Spot a stolen car scam

South Africans who have lost their cars to thieves or hijackers should take care to avoid scammers trying to rob them again by falsely claiming to have recovered their vehicle.

In the past few years, there have been numerous instances of fraudsters impersonating police officers and fooling people into thinking their prized stolen car was recovered.

In 2018, the South African Police Service (Saps) warned that this had become a big problem in Pretoria in particular.

In the past, this crime was typically carried out by small-time financial criminals.

They focused on convincing people to pay around R1,500 as a release fee into a bank account or mobile money wallet.

The fraudster would then withdraw the money from the account and deactivate or dispose of the SIM card they used for communicating and transacting, leaving the victim out of pocket and as carless as before.

Vehicle theft victims should note that the police will never ask for any fees before releasing a stolen vehicle.

With upfront payments for stolen vehicle releases more generally understood to be a clear sign of a scam, criminals have adapted their modus operandi.

Instead of requiring upfront payment, they ask that the car’s owner meet them at a certain location at a predetermined time.

If a victim falls for the trap, they risk suffering another robbery or physical assault at the hands of the scammers.

In one MyBroadband reader’s case, the criminals were able to provide specific details about her car, including the make, model, and colour, as well as her ID number and address.

They could even produce the case number from the police report.

A source in the police who preferred to remain anonymous told MyBroadband that there are various ways in which criminals could get their hands on this information.

This includes corrupt or compromised clerks at Saps stations sharing the highly sensitive information with criminals.

Editorial credit: Roxane 134 /

How to double-check legitimate police requests

There are several ways to ensure a call or message about your recovered stolen vehicle is legitimate.

Firstly, victims of car theft should not assume they received a call or message from an actual police officer merely because they can produce the abovementioned information.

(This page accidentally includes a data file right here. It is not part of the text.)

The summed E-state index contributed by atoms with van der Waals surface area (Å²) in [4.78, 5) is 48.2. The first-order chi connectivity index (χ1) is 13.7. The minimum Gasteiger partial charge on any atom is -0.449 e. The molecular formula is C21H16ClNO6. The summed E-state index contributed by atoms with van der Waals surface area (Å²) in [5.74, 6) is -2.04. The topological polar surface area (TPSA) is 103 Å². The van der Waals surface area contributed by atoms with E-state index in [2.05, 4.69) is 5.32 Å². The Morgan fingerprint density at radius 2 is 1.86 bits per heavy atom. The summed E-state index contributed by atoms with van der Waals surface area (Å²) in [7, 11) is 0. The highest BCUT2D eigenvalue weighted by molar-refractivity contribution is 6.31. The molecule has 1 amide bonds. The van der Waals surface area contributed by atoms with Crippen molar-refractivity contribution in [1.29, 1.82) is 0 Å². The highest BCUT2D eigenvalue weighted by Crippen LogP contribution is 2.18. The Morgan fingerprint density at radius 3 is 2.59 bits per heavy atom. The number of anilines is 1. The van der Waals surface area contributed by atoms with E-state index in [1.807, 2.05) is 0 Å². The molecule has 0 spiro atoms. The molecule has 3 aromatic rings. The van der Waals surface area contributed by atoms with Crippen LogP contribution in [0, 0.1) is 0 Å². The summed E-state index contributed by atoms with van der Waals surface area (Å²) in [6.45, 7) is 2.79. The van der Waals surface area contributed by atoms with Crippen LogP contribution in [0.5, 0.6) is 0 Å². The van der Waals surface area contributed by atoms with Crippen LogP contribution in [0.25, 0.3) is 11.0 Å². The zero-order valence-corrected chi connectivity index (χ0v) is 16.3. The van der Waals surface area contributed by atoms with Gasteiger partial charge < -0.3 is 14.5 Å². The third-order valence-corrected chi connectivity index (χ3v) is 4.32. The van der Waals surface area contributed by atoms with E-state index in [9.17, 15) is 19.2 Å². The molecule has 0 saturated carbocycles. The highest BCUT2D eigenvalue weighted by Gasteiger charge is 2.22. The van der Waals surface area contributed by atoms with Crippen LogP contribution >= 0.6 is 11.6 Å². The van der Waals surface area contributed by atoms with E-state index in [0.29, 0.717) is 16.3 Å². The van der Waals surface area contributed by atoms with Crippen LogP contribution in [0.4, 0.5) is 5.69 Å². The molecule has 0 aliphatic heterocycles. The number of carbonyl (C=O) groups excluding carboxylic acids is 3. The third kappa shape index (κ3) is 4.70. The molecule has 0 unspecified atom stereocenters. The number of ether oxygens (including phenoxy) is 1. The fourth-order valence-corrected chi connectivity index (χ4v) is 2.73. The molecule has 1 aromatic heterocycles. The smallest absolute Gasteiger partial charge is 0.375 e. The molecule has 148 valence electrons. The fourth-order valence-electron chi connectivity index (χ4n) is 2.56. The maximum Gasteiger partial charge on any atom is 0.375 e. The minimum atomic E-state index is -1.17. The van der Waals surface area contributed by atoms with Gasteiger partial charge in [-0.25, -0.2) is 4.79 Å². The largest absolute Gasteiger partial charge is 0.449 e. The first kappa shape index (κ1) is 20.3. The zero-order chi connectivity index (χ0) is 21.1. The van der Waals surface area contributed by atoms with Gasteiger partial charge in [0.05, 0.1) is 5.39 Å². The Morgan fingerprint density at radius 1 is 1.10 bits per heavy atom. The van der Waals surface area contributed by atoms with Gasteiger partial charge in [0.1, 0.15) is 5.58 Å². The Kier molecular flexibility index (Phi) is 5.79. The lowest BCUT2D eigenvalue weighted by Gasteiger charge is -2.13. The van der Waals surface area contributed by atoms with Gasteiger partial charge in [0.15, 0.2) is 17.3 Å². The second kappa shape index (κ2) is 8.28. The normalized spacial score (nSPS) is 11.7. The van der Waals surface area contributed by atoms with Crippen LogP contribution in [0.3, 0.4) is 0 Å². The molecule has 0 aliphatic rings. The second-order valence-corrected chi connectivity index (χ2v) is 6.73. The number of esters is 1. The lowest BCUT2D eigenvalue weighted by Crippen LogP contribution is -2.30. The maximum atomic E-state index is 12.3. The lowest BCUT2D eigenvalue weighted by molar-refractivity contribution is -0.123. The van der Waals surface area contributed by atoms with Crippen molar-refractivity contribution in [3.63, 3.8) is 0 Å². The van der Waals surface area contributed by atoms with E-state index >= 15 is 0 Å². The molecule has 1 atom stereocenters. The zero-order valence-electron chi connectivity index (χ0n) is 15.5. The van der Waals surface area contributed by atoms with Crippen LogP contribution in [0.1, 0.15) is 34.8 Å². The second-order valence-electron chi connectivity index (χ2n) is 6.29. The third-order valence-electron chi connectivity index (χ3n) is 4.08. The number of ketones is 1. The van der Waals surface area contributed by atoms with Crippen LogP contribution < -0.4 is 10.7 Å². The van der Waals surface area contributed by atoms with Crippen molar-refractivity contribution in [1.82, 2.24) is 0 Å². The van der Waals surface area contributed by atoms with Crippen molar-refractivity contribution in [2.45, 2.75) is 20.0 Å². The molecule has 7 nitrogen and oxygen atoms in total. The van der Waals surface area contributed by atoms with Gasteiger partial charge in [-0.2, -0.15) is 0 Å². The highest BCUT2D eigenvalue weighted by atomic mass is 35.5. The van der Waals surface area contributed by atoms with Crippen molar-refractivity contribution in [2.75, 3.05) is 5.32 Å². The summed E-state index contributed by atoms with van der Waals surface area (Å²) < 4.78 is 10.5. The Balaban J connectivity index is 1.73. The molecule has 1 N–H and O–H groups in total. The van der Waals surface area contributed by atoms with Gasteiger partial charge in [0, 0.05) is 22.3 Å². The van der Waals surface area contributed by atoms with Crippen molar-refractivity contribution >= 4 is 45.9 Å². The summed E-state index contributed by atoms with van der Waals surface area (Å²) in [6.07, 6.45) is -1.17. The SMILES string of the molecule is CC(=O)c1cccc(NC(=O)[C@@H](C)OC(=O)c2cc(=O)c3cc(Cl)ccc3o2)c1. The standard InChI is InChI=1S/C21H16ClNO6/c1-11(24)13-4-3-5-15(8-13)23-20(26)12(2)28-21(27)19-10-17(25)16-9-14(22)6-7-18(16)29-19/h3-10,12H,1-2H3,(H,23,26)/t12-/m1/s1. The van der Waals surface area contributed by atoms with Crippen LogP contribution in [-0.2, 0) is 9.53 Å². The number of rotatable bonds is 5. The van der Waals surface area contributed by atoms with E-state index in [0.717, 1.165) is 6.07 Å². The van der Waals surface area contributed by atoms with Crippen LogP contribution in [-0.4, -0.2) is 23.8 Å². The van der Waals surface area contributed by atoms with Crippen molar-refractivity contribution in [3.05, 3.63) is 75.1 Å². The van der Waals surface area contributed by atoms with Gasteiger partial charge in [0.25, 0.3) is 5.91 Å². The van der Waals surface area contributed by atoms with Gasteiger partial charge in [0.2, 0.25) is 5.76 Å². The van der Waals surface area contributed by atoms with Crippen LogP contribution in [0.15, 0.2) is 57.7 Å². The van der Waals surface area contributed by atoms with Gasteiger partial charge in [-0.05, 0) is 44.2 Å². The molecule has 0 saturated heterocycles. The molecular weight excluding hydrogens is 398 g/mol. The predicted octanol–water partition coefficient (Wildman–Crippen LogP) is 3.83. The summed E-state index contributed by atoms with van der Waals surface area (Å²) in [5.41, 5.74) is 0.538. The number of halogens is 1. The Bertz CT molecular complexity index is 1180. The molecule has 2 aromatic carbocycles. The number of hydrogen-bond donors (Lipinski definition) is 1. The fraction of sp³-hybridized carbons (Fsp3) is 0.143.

Secondly, police officers will not ask you to meet them in a random location — even public areas.

Saps requires that the owner of a stolen vehicle go to the station or pound in person with personal documents and vehicle registration papers as proof of ownership.

The owner can also appoint an insurance company to collect the vehicle from the pound if it is damaged.

You can also verify that the vehicle is at the station by requesting the police officer send you photos or video of the car.

These could also help confirm whether the car is really yours or someone else’s.

Criminals often scrape the VIN number from a stolen vehicle’s engine, making identification difficult without someone familiar with all the small details of the car, like a unique scratch or dent that might otherwise go unnoticed.

Lastly, the police officer can confirm their position of authority by providing you with an image or video of their appointment card.

This document must be carried by all Saps personnel and presented upon request of citizens.

If a police officer is willing and able to do so, ask for a live video call in which they identify themselves and show you the vehicle in real-time.

Finally, no car owner will be required to make payments for the vehicle’s release upon inspection and collection.

If this happens at a police station, it should be reported to the Independent Police Investigative Directorate (IPID) for follow-up.

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Spot a stolen car scam